There are some limitations with this study. As a cross-sectional study, the results are associations, but do not confer causality. While there is no evidence that offering more services in SUD treatment facilities yields better outcomes or should be considered of higher quality, it is plausible that more medical evaluation and treatment would improve overall care. Nevertheless, a limitation of this study is that actual patient outcomes were not measured. Programs that offer more services, such as testing and education, may be more likely to treat or refer patients for other comorbid disease states. By providing more education, these programs may also be able to advise patients on how to improve their overall health, and potentially decrease opioid overdose deaths, by providing more education about naloxone and other harm reduction tools. The possible benefits of more medically oriented treatment programming warrant further study.

The study is also limited because no rationale is given regarding the facilities that do not offer pharmacotherapy. For example, are No MED treatment programs simply unable to find a prescriber? Are the treatment programs insufficiently funded to offer these services? Are there philosophical reasons for not providing MED, such as a prioritizing abstinence-based recovery without medication utilization? Further research is needed to identify barriers to implementing high-quality treatments, such as MED, into specialized SUD treatment programs.

Additional limitations for this study relate to the use of the N-SSATS survey. First, this survey is administered to specialty SUD treatment programs and thus does not reflect the entire spectrum of care provided to people seeking treatment for addiction, such as those who are treated in a community mental health center or in primary care. Second, this survey is subject to recall bias and reflects what treatment programs report to offer, not what patients actually receive.

In spring 2021, the Department of Health and Human Services (HHS) issued an intention to eliminate the certified training requirement and waiver so eligible prescribers with an active DEA-license could prescribe buprenorphine for OUD in an office-based setting for up to 30 patients. Criticisms of the waiver requirement remain plentiful, including formal position statements from numerous national societies who argue that requiring such additional training is not consistent with the safety profile of buprenorphine, its Schedule III classification, and the strong evidence that buprenorphine reduces mortality in OUD.8 These criticisms have continued to grow as overdose deaths have risen significantly during the coronavirus pandemic, according to Centers for Disease Control and Prevention (CDC) data.2 It is possible that elimination of buprenorphine prescription barriers for all available prescribers (not just physicians) may further enhance the availability of buprenorphine treatment in the treatment facilities included in this study. This is especially true for rural Americans, approximately 1/3 of whom live in counties lacking any buprenorphine provider.19 Furthermore, by completely removing the buprenorphine waiver for all practitioners, it is estimated that the number of available prescribers would increase by a factor of 20. As a result, SUD treatment programs could more easily find MOUD prescribers to hire, buprenorphine could more readily be initiated while in a treatment program, and participants could be easily transitioned to outpatient prescribers upon completion of specialty substance use treatment.20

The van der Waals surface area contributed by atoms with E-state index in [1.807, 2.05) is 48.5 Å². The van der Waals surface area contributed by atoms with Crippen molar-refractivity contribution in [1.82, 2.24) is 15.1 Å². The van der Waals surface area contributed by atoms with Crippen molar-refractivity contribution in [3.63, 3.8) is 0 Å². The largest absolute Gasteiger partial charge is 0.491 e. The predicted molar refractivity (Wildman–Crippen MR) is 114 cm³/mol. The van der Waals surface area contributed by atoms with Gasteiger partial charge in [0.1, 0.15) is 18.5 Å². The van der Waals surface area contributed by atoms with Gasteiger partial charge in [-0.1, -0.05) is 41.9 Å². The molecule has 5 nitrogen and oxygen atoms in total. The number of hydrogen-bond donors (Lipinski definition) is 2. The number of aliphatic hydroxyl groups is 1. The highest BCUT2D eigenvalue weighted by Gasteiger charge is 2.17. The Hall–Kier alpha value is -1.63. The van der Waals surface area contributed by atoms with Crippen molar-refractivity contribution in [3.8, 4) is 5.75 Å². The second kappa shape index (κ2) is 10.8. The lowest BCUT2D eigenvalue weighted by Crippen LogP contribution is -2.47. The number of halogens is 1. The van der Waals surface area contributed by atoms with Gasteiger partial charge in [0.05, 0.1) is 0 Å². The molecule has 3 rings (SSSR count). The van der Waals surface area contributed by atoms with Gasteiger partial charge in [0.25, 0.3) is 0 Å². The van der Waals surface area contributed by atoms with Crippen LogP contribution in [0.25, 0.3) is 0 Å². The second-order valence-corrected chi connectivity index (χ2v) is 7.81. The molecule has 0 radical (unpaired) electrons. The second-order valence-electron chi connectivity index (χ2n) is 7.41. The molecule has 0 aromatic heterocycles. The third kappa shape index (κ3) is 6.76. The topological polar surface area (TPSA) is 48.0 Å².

Conclusion

These results support that the availability of pharmacotherapy, such as medications for OUD and AUD, at SUD treatment facilities is associated with an increased number of recommended treatment components. Since medications such as buprenorphine/naloxone have been shown elsewhere to reduce mortality for people with OUD, they should be universally available at SUD treatment facilities. The availability of MOUD at a treatment facility may also serve as a marker of other medical services to consumers in search of specialty treatment. Having more evidence-based, recommended treatment options increases patient choice and promotes patient-centered treatment planning. Further efforts are needed to make pharmacotherapy and MOUD more widely available at specialty treatment facilities; such efforts may include reinvigorating program certification criteria to require medications for OUD and AUD, state policies that promote the incorporation of medications for OUD or AUD, and utilizing tax-dollars and other grant funding to expand availability of such services.